As a part of the second largest school district in the state of California, I have had exposure to a variety of assessment tools that have been both effective and ineffective across the past 14 years. The school district that I am a part of has mandated that the annual standardized testing be done virtually, rather than on paper. This process was piloted at a few schools initially, then pushed forward to all schools across a three-year process.
Along with the implementation of the virtual testing, the district also received federal funding to purchase technology to implement the testing. This was a perfect opportunity for we teachers to utilize the technology in our classroom also. The tablets that the district sent are used for testing in the spring only. This allowed for we teachers to use the tablets for the duration of the year. At my school site, our school received additional funding, and purchased Chromebook carts for many classes to share. Although we did not have a one-to-one ratio of student-to-computers, we did have a sufficient amount to share the carts and use them regularly.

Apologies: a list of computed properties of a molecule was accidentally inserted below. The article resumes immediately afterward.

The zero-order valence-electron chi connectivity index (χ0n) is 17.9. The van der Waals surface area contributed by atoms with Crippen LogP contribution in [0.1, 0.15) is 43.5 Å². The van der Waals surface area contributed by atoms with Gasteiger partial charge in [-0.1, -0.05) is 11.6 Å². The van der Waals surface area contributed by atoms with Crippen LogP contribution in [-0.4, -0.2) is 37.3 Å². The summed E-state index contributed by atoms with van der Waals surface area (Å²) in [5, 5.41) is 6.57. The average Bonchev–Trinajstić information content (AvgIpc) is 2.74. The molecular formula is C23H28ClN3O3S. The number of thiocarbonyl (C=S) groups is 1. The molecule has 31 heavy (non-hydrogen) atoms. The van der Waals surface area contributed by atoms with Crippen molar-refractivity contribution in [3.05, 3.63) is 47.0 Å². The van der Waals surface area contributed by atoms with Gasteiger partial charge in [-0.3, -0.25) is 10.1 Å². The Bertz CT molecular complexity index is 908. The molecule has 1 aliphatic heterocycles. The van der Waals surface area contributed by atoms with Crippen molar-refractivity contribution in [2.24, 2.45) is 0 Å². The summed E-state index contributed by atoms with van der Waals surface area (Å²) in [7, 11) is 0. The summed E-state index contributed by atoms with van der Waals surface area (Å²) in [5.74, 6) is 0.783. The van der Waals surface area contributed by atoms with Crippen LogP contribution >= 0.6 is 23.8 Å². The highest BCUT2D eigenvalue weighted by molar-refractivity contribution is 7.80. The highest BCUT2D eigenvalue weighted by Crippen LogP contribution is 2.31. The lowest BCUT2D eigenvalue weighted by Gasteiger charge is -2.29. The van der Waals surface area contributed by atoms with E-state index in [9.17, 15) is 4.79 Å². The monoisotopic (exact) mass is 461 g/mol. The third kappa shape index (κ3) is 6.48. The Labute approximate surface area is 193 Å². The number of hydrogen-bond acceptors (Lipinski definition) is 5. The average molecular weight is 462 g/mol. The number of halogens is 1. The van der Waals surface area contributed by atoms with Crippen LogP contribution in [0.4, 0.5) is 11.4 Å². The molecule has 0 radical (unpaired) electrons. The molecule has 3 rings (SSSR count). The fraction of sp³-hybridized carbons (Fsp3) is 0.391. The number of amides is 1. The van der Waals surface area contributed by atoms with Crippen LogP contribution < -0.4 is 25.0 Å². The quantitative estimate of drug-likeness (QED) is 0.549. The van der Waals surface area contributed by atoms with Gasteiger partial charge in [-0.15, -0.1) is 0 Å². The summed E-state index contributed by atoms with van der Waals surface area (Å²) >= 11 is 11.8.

Many teachers like myself utilize a variety of apps and websites to assess our students both formally and informally. We can conduct polls, review sessions, and submit projects/writing samples, etc., all using our technology. The assessments that I administer the most using technology are informal. I conduct review/study sessions with websites like kahoot.com. This website is cost free, and allows you to do so many things. The website allows you to create a variety of assessments. Most importantly, if you are stretched for time, you can duplicate and manipulate the Kahoots of other users and save them within your own collection.
Many times, I am unable to dedicate instructional time to fun review sessions that involve all students at all ability levels. Students may work in group or alone. You can also see the statistics of the responses to gauge areas of concern for reteaching. This assessment tool really helps with saving planning time and appeals to the technology savvy student. If your school does not have technology on-site, students may link up to the assessment with their own devices also.
Using technology regularly allows us to prepare the student for the use of technology for the Smarter Balanced Assessment Consortium (SBAC) standardized testing. Preparing our students is important when it comes to their success. The system that is used to test our students is not user friendly and complicates things for many. Exposure to the tablets and regular use eases anxiety for the students yielding a calmer and more productive testing environment when taking the virtual assessment.